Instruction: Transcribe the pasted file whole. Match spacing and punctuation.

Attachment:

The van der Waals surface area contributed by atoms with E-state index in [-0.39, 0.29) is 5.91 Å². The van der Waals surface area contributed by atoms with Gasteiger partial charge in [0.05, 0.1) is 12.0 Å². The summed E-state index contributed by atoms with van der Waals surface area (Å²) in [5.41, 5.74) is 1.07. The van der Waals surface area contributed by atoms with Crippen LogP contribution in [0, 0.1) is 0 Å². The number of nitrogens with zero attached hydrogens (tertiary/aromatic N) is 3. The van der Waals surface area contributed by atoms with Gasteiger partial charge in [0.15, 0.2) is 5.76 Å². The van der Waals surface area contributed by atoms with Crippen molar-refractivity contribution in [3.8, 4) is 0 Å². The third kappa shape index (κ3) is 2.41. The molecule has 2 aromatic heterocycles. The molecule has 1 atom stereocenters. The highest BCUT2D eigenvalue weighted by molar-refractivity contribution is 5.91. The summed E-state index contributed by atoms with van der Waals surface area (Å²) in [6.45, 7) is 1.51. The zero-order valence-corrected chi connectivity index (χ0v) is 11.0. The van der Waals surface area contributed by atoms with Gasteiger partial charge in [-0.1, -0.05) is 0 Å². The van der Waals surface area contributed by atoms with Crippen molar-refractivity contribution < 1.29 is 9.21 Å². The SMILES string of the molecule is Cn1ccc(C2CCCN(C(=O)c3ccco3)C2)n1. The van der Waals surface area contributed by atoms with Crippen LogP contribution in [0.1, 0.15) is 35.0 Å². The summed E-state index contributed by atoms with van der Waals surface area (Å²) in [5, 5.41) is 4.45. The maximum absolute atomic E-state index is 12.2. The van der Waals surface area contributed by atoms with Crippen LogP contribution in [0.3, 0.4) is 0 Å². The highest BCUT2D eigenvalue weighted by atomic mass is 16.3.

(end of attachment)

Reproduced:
The van der Waals surface area contributed by atoms with E-state index in [-0.39, 0.29) is 5.91 Å². The van der Waals surface area contributed by atoms with Gasteiger partial charge in [0.05, 0.1) is 12.0 Å². The summed E-state index contributed by atoms with van der Waals surface area (Å²) in [5.41, 5.74) is 1.07. The van der Waals surface area contributed by atoms with Crippen LogP contribution in [0, 0.1) is 0 Å². The number of nitrogens with zero attached hydrogens (tertiary/aromatic N) is 3. The van der Waals surface area contributed by atoms with Gasteiger partial charge in [0.15, 0.2) is 5.76 Å². The van der Waals surface area contributed by atoms with Crippen molar-refractivity contribution in [3.8, 4) is 0 Å². The third kappa shape index (κ3) is 2.41. The molecule has 2 aromatic heterocycles. The molecule has 1 atom stereocenters. The highest BCUT2D eigenvalue weighted by molar-refractivity contribution is 5.91. The summed E-state index contributed by atoms with van der Waals surface area (Å²) in [6.45, 7) is 1.51. The zero-order valence-corrected chi connectivity index (χ0v) is 11.0. The van der Waals surface area contributed by atoms with Gasteiger partial charge in [-0.1, -0.05) is 0 Å². The van der Waals surface area contributed by atoms with Crippen molar-refractivity contribution < 1.29 is 9.21 Å². The SMILES string of the molecule is Cn1ccc(C2CCCN(C(=O)c3ccco3)C2)n1. The van der Waals surface area contributed by atoms with Crippen LogP contribution in [0.1, 0.15) is 35.0 Å². The summed E-state index contributed by atoms with van der Waals surface area (Å²) in [5, 5.41) is 4.45. The maximum absolute atomic E-state index is 12.2. The van der Waals surface area contributed by atoms with Crippen LogP contribution in [0.3, 0.4) is 0 Å². The highest BCUT2D eigenvalue weighted by atomic mass is 16.3.